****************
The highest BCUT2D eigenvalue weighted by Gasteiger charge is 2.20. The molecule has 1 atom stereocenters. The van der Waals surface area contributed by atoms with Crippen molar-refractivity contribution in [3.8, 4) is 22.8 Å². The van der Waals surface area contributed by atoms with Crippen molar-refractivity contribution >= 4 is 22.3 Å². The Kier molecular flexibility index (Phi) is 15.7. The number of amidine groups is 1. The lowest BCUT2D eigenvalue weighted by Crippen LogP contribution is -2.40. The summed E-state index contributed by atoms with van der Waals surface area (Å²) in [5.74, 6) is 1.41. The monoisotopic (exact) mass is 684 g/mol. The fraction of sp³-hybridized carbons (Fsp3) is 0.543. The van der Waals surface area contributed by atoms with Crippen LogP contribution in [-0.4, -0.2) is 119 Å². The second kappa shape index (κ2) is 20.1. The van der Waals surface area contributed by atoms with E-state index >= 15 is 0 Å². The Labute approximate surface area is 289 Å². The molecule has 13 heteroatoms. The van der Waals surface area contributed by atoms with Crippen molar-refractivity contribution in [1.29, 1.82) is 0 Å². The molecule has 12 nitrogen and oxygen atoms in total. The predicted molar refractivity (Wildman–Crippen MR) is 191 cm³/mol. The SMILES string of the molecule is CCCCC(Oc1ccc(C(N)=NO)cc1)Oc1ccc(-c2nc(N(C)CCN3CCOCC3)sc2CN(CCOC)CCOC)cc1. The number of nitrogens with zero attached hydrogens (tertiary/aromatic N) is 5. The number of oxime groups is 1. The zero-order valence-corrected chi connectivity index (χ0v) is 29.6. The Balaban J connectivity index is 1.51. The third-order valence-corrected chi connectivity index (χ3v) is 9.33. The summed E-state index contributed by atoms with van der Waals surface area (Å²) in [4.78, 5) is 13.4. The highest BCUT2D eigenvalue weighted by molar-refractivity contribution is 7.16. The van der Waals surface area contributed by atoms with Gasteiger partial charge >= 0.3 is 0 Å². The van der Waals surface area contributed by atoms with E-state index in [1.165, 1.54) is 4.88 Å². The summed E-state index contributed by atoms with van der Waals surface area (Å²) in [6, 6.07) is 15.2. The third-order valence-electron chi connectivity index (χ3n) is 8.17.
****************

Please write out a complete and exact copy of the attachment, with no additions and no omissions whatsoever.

The highest BCUT2D eigenvalue weighted by Gasteiger charge is 2.20. The molecule has 1 atom stereocenters. The van der Waals surface area contributed by atoms with Crippen molar-refractivity contribution in [3.8, 4) is 22.8 Å². The van der Waals surface area contributed by atoms with Crippen molar-refractivity contribution >= 4 is 22.3 Å². The Kier molecular flexibility index (Phi) is 15.7. The number of amidine groups is 1. The lowest BCUT2D eigenvalue weighted by Crippen LogP contribution is -2.40. The summed E-state index contributed by atoms with van der Waals surface area (Å²) in [5.74, 6) is 1.41. The monoisotopic (exact) mass is 684 g/mol. The fraction of sp³-hybridized carbons (Fsp3) is 0.543. The van der Waals surface area contributed by atoms with Crippen LogP contribution in [-0.4, -0.2) is 119 Å². The second kappa shape index (κ2) is 20.1. The van der Waals surface area contributed by atoms with E-state index >= 15 is 0 Å². The Labute approximate surface area is 289 Å². The molecule has 13 heteroatoms. The van der Waals surface area contributed by atoms with Crippen molar-refractivity contribution in [1.29, 1.82) is 0 Å². The molecule has 12 nitrogen and oxygen atoms in total. The predicted molar refractivity (Wildman–Crippen MR) is 191 cm³/mol. The SMILES string of the molecule is CCCCC(Oc1ccc(C(N)=NO)cc1)Oc1ccc(-c2nc(N(C)CCN3CCOCC3)sc2CN(CCOC)CCOC)cc1. The number of nitrogens with zero attached hydrogens (tertiary/aromatic N) is 5. The number of oxime groups is 1. The zero-order valence-corrected chi connectivity index (χ0v) is 29.6. The Balaban J connectivity index is 1.51. The third-order valence-corrected chi connectivity index (χ3v) is 9.33. The summed E-state index contributed by atoms with van der Waals surface area (Å²) in [4.78, 5) is 13.4. The highest BCUT2D eigenvalue weighted by molar-refractivity contribution is 7.16. The van der Waals surface area contributed by atoms with Gasteiger partial charge >= 0.3 is 0 Å². The van der Waals surface area contributed by atoms with E-state index in [1.165, 1.54) is 4.88 Å². The summed E-state index contributed by atoms with van der Waals surface area (Å²) in [6, 6.07) is 15.2. The third-order valence-electron chi connectivity index (χ3n) is 8.17.